February 2017 (Revised November 2017)

Minimum Wages and Consumer Credit: Impacts on Access to Credit and Traditional and High-Cost Borrowing

Lisa J. Dettling and Joanne W. Hsu


Proponents of minimum wage legislation point to its potential to raise earnings and reduce poverty, while opponents argue that disemployment effects lead to net welfare losses. But these arguments typically ignore the possibility of spillover effects on other aspects of households' financial circumstances. This paper examines how state-level minimum wages affect the decisions of lenders and low-income borrowers. Using data derived from direct mailings of credit offers, survey-reported usage of high-cost alternative credit products, and debt recorded in credit reports, we find that higher minimum wages increase the supply of unsecured credit to lower-income adults, who in turn, use more traditional credit and less high-cost alternative credit like payday loans. Further, delinquency rates fall and credit scores rise in both the short run and one year later. Overall, our results suggest that minimum wage policy has positive spillover effects by relaxing borrowing constra ints among lower-income households, thereby reducing borrowing costs. This reduction in borrowing costs can increase disposable income by 20-110 percent more than the direct effect on earnings alone.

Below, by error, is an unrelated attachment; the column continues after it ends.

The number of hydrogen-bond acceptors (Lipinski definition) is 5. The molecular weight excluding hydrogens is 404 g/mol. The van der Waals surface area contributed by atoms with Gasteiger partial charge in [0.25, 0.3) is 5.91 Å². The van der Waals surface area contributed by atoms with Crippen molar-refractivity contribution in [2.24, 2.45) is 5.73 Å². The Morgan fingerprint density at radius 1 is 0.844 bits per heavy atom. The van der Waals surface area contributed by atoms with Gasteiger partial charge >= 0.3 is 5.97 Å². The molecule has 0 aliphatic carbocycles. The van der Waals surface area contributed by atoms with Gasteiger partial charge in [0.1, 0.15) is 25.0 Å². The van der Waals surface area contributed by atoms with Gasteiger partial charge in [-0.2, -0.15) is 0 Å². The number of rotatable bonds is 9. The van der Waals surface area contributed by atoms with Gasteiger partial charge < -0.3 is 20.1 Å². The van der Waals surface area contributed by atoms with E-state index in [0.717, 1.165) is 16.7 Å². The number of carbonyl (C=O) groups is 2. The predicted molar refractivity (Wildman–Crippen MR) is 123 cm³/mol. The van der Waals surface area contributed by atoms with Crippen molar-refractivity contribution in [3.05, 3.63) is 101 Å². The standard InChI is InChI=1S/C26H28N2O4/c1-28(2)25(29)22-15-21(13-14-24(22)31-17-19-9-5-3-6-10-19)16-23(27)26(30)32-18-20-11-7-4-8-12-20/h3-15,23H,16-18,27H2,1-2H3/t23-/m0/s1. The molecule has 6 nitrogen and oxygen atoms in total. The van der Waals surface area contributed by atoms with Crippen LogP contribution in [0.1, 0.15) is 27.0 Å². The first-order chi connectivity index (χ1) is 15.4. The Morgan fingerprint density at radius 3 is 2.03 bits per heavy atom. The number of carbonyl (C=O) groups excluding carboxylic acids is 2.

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Original paper: PDF | Accessible materials (.zip)

Keywords: Consumer debt, credit cards, credit constraints, credit supply, delinquency, minimum wages, payday loans

DOI: https://doi.org/10.17016/FEDS.2017.010r1

PDF: Full Paper

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Last Update: January 09, 2020